Tropical Storm Beryl is on a path to hit the Texas coast as a hurricane Monday (2024)

Editor's note: Hurricane Beryl made landfall near Matagorda around 4 a.m. Monday. We're providing the latest updates on damage, power outages and continued dangers here.

[Beryl updates: At least nine dead; power outages could persist for days]

Tropical Storm Beryl is expected to make landfall near Matagorda as a Category 1 hurricane early Monday morning, according to the National Hurricane Center.

As of 10 p.m. Sunday evening, Beryl's maximum wind speeds strengthened to near 70 miles per hour. State leaders have urged Texans to heed warnings from their local officials and to avoid traveling on flooded roads.

A Hurricane warning is in effect overnight on the Texas coast from Mesquite Bay to Port Bolivar, with the storm likely making landfall on the eastern side of the Matagorda County, about 70 miles south of Houston. However, weather service officials are warning of life-threatening storm surge from Mesquite Bay to Sabine Pass, south of Port Arthur. Tropical storm conditions are expected in the same area, but also extending from Mesquite Bay south to Port Mansfield.

Rip currents will cause threatening beach conditions through Monday across much of Texas’ coastal communities, forecasters said. Flash flooding is expected into Monday across the upper and middle portions of the Gulf coast and into East Texas, including in metro areas like Houston. Many Houston businesses and government buildings as well as area school districts will be closed Monday.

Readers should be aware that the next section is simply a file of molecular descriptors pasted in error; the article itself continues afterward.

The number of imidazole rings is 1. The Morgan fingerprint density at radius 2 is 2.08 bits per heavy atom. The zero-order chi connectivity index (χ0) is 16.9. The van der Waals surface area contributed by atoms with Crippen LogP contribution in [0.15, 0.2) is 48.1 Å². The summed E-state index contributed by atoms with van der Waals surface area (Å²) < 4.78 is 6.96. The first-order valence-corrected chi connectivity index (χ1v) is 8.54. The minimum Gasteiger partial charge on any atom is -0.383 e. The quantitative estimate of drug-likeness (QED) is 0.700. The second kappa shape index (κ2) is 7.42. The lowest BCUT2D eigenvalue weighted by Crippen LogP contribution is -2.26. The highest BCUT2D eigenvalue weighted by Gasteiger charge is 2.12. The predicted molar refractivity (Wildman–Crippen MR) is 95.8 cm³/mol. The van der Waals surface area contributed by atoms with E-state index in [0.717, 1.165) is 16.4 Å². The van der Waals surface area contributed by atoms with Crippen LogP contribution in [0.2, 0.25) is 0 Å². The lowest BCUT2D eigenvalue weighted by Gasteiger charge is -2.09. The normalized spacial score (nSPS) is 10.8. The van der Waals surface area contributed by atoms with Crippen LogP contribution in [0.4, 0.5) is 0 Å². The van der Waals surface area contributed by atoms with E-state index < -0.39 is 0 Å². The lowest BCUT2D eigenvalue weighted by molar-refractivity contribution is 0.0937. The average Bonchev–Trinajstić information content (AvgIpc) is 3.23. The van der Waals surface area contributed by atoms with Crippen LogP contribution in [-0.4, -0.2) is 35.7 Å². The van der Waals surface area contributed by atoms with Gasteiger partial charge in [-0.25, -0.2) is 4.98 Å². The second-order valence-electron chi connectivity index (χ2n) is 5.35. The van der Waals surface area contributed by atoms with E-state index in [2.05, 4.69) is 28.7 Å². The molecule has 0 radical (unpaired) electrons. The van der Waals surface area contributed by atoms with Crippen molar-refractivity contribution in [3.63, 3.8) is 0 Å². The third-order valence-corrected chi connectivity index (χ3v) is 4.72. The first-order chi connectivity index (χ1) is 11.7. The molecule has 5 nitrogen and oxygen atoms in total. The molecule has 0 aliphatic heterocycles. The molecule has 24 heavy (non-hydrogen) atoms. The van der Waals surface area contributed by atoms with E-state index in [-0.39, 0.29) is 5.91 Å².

"You don't want to be on the road tomorrow," Lt. Gov. Dan Patrick said at a Sunday news conference in Austin. Patrick is serving as acting governor as Gov. Greg Abbott travels in Asia on an economic development trip. "Tomorrow will be a bad day for weather."

State agencies, including the Texas Commission on Environmental Quality, Texas A&M Forest Service, and the Texas Department of Public Safety are prepared to assist with rescue and recovery efforts.

For the mid-Texas coast, National Weather Service forecasters in Corpus Christi warned residents that winds could be strong enough to damage roofs and mobile homes and snap trees or blow over fences. They warned people to be prepared for power outages and cell service outages.

In Houston, Mayor John Whitmire told residents to take the storm seriously, particularly in the early hours of Monday morning.

“Our worst enemy is our complacency. We can’t allow us to allow this storm to slip up on us,” he said, adding that up to 12 inches of rainfall is expected Monday morning in the Houston area. “My request, based on the best information is to stay off the roads.”

Acting Houston Police Chief Larry Satterwhite, urged bars and restaurants to close early Sunday evening.

Tropical Storm Beryl is on a path to hit the Texas coast as a hurricane Monday (1)

“Let’s get through this night, tomorrow, like only Houstonians know how,” Whitmire said.